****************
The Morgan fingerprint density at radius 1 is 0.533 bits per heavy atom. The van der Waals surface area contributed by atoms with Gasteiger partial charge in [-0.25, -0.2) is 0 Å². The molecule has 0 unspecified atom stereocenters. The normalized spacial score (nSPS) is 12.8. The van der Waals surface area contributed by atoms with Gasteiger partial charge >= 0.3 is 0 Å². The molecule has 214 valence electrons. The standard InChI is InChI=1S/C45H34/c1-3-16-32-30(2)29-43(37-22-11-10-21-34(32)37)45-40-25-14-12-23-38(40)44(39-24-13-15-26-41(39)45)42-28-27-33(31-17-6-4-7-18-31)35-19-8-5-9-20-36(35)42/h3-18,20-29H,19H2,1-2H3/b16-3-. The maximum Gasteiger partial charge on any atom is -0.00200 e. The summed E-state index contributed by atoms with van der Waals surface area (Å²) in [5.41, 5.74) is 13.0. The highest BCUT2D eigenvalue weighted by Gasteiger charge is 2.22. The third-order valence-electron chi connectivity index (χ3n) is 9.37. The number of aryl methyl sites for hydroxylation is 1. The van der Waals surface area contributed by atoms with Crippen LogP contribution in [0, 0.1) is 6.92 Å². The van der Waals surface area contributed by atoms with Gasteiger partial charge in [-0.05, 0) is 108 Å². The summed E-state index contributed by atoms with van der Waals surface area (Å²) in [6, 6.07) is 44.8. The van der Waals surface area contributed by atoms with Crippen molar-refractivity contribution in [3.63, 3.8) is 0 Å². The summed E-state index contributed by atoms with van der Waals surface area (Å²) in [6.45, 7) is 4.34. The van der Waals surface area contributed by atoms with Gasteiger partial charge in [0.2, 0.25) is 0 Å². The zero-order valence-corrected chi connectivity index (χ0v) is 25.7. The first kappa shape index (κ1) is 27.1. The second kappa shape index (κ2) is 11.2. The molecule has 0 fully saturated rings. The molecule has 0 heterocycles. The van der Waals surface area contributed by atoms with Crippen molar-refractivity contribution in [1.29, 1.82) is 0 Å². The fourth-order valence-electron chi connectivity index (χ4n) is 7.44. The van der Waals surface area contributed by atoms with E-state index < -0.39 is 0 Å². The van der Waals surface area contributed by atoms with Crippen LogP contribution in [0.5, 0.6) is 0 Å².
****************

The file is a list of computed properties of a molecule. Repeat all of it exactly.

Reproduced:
The Morgan fingerprint density at radius 1 is 0.533 bits per heavy atom. The van der Waals surface area contributed by atoms with Gasteiger partial charge in [-0.25, -0.2) is 0 Å². The molecule has 0 unspecified atom stereocenters. The normalized spacial score (nSPS) is 12.8. The van der Waals surface area contributed by atoms with Gasteiger partial charge >= 0.3 is 0 Å². The molecule has 214 valence electrons. The standard InChI is InChI=1S/C45H34/c1-3-16-32-30(2)29-43(37-22-11-10-21-34(32)37)45-40-25-14-12-23-38(40)44(39-24-13-15-26-41(39)45)42-28-27-33(31-17-6-4-7-18-31)35-19-8-5-9-20-36(35)42/h3-18,20-29H,19H2,1-2H3/b16-3-. The maximum Gasteiger partial charge on any atom is -0.00200 e. The summed E-state index contributed by atoms with van der Waals surface area (Å²) in [5.41, 5.74) is 13.0. The highest BCUT2D eigenvalue weighted by Gasteiger charge is 2.22. The third-order valence-electron chi connectivity index (χ3n) is 9.37. The number of aryl methyl sites for hydroxylation is 1. The van der Waals surface area contributed by atoms with Crippen LogP contribution in [0, 0.1) is 6.92 Å². The van der Waals surface area contributed by atoms with Gasteiger partial charge in [-0.05, 0) is 108 Å². The summed E-state index contributed by atoms with van der Waals surface area (Å²) in [6, 6.07) is 44.8. The van der Waals surface area contributed by atoms with Crippen molar-refractivity contribution in [3.63, 3.8) is 0 Å². The summed E-state index contributed by atoms with van der Waals surface area (Å²) in [6.45, 7) is 4.34. The van der Waals surface area contributed by atoms with Gasteiger partial charge in [0.2, 0.25) is 0 Å². The zero-order valence-corrected chi connectivity index (χ0v) is 25.7. The first kappa shape index (κ1) is 27.1. The second kappa shape index (κ2) is 11.2. The molecule has 0 fully saturated rings. The molecule has 0 heterocycles. The van der Waals surface area contributed by atoms with Crippen molar-refractivity contribution in [1.29, 1.82) is 0 Å². The fourth-order valence-electron chi connectivity index (χ4n) is 7.44. The van der Waals surface area contributed by atoms with E-state index < -0.39 is 0 Å². The van der Waals surface area contributed by atoms with Crippen LogP contribution in [0.5, 0.6) is 0 Å².